Mitochondia | Class IX

Mitochondria:

Mitochondrion is a rod-like cytoplasmic organelle which is the main site of cellular respiration. They are sources of energy and are often called as the power house of the cell. They have average length of 3-4 µ and diameter of 0.5-1 µ. Under light microscope, they appear as rod shaped, filamentous or granular structures in majority of the cells.

Their average number varies from 200- 800 per cell. In some protozoa, the number has been recorded up to 500,000 per cell. Mitochondria, contain about 65-70 per cent proteins, 25-30 per cent lipids, 1 per cent RNA and less than 1 per cent DNA.

Mitochondria consists of three main parts, viz:

(1) Membrane,

(2) Christae, and

(3) Matrix

Membranes:

Each mitochondrion is enclosed by two concentric unit membranes, the outer membrane and the inner membrane. Each of the two unit membranes is 60 Å thick. The space between these two membranes is 40-47 Å. The outer membrane contains about 50 per cent proteins and 50 per cent lipids, whereas inner membrane has 75 per cent proteins and 25 per cent lipids.

Cristae:

The inner membrane has a series of inside folds known as cristae. Cristae project into the inner chamber. The space between two membranes is known as outer chamber.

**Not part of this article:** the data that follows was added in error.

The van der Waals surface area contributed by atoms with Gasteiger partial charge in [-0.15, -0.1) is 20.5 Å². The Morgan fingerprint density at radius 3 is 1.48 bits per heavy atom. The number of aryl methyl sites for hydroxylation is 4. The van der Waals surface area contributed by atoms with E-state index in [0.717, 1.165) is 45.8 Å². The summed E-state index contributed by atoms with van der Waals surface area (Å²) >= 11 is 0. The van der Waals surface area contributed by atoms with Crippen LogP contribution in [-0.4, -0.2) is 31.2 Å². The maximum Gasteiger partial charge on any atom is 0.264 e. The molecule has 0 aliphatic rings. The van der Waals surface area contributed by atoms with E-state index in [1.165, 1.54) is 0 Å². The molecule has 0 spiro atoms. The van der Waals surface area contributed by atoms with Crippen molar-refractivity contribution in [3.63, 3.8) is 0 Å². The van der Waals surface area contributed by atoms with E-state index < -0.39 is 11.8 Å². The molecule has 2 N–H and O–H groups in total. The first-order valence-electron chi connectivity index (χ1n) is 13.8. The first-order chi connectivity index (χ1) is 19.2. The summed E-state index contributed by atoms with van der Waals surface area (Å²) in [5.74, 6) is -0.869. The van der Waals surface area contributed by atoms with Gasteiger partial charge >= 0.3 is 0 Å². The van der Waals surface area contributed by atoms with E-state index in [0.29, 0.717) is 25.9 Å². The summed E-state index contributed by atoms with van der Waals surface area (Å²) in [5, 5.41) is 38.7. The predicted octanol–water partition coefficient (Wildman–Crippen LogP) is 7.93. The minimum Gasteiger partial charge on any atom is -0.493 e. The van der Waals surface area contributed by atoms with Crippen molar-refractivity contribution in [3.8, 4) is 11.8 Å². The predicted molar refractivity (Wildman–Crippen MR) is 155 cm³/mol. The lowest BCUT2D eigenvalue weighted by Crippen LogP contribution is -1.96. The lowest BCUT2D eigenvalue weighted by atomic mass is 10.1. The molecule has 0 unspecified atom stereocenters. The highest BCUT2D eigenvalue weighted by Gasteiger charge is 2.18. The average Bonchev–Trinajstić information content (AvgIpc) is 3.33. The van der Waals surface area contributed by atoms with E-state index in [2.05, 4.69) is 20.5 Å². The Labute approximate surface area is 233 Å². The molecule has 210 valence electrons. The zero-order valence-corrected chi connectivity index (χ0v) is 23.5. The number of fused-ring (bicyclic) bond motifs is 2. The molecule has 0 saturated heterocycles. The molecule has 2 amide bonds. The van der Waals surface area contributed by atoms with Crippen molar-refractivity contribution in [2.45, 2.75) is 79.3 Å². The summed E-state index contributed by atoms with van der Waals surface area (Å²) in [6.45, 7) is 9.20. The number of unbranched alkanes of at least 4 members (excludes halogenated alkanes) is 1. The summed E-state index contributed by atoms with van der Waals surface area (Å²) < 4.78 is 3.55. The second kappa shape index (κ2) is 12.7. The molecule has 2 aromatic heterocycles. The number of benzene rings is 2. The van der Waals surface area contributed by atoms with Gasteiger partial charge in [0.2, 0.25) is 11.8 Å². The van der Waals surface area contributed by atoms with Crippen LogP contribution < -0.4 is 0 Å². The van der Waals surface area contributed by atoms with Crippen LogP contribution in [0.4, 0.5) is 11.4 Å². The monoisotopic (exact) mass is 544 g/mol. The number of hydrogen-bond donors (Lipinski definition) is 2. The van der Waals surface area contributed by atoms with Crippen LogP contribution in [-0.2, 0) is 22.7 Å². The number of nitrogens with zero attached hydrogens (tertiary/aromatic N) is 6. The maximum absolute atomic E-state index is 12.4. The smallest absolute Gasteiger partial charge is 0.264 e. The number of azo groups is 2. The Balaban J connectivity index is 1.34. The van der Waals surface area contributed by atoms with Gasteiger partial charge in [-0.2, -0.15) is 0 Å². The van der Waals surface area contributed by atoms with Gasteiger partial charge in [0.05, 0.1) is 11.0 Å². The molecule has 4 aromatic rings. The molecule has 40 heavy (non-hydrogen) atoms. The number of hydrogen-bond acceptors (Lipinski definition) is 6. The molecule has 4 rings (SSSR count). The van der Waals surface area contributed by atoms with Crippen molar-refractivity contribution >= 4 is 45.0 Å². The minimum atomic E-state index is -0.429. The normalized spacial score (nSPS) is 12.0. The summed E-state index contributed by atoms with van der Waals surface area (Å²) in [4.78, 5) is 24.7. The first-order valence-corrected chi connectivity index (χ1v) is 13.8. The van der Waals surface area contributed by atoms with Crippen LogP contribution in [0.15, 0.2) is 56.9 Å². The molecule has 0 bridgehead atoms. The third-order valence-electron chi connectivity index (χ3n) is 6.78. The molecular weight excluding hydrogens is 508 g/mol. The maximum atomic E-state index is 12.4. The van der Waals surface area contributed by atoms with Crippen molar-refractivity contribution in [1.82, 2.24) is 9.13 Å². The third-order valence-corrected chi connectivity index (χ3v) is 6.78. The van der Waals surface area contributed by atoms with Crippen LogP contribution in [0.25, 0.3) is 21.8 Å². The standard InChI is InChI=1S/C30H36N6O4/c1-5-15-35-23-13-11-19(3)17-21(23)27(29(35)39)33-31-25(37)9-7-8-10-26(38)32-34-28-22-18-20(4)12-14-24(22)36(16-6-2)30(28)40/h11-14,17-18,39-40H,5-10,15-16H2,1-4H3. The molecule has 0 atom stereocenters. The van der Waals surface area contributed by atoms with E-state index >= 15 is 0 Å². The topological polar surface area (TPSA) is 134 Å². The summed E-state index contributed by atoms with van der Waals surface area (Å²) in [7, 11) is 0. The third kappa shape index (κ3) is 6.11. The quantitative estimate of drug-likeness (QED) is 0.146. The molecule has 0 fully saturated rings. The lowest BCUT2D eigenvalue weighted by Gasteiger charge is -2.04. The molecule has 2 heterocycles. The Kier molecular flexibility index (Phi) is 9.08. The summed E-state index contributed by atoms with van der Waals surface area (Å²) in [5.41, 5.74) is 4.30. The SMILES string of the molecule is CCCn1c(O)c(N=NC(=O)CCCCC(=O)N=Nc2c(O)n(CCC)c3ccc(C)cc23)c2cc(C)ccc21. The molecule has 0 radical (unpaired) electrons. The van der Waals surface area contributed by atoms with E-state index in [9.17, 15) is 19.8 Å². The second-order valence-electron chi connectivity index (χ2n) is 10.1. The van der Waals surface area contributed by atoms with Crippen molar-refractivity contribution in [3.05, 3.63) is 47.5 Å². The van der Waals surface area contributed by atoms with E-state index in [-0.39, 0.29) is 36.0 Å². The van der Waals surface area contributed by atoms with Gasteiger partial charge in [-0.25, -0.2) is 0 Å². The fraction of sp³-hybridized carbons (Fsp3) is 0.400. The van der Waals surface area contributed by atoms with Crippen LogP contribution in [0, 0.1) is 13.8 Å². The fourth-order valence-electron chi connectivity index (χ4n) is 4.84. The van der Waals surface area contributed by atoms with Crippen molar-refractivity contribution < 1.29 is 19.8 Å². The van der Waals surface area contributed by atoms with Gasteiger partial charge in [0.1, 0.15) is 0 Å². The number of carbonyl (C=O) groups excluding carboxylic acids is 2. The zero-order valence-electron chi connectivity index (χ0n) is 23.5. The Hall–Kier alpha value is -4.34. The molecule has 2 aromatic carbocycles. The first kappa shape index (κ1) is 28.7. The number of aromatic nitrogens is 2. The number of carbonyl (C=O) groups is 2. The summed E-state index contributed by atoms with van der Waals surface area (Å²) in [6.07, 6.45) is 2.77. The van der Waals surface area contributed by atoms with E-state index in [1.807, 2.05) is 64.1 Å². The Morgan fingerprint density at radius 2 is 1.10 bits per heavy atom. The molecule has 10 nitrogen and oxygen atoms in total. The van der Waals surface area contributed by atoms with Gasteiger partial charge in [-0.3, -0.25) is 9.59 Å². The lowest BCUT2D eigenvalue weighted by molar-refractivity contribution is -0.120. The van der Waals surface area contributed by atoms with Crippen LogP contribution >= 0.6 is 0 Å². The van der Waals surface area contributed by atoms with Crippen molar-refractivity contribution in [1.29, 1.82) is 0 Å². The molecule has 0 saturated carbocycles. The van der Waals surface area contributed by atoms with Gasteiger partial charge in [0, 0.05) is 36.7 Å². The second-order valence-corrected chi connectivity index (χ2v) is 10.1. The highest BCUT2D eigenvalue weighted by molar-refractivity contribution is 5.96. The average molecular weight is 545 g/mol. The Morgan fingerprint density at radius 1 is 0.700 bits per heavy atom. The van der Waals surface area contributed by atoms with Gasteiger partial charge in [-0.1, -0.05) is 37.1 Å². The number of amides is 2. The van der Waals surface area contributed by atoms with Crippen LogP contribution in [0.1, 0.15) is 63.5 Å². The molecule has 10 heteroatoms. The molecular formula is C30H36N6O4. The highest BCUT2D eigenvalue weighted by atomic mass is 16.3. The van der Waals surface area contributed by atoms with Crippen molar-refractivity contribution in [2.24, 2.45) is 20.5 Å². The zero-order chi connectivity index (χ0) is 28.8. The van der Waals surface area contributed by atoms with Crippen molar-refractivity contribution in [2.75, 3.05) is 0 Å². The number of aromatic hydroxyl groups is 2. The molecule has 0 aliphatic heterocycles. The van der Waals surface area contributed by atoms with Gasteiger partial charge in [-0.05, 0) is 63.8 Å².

Matrix:

The sace between cristae into the inner chamber is called matrix. Each mitochondrion has several copies of ring or circular DNA molecule. The DNA is either present in the matrix or is attached to the inner membrane.

The enzymes associated with Kreb’s cycle are also present in the matrix. Since mitochondria have their own DNA, tRNA, RNA polymerase, ribosomes, amino acids, activating enzymes, etc. they are considered as semi-autonomous.

Image result for images of mitochondria

Origin:

There are two main views about the origin of mitochondria. According to one view, mitochondria have self-replication capacity, and the new mitochondria are formed from the fission of pre-existing mitochondria. According to second view, they originate from nuclear envelope.

Functions:

Mitochondria have two important functions. First, they are the sites of cell respiration. The oxidation of carbohydrates, lipids and proteins occurs in the mitochondria. They supply energy to various processes of cell in the form of ATP. Second, mitochondria contain some amount of DNA and thus are associated with cytoplasmic inheritance.

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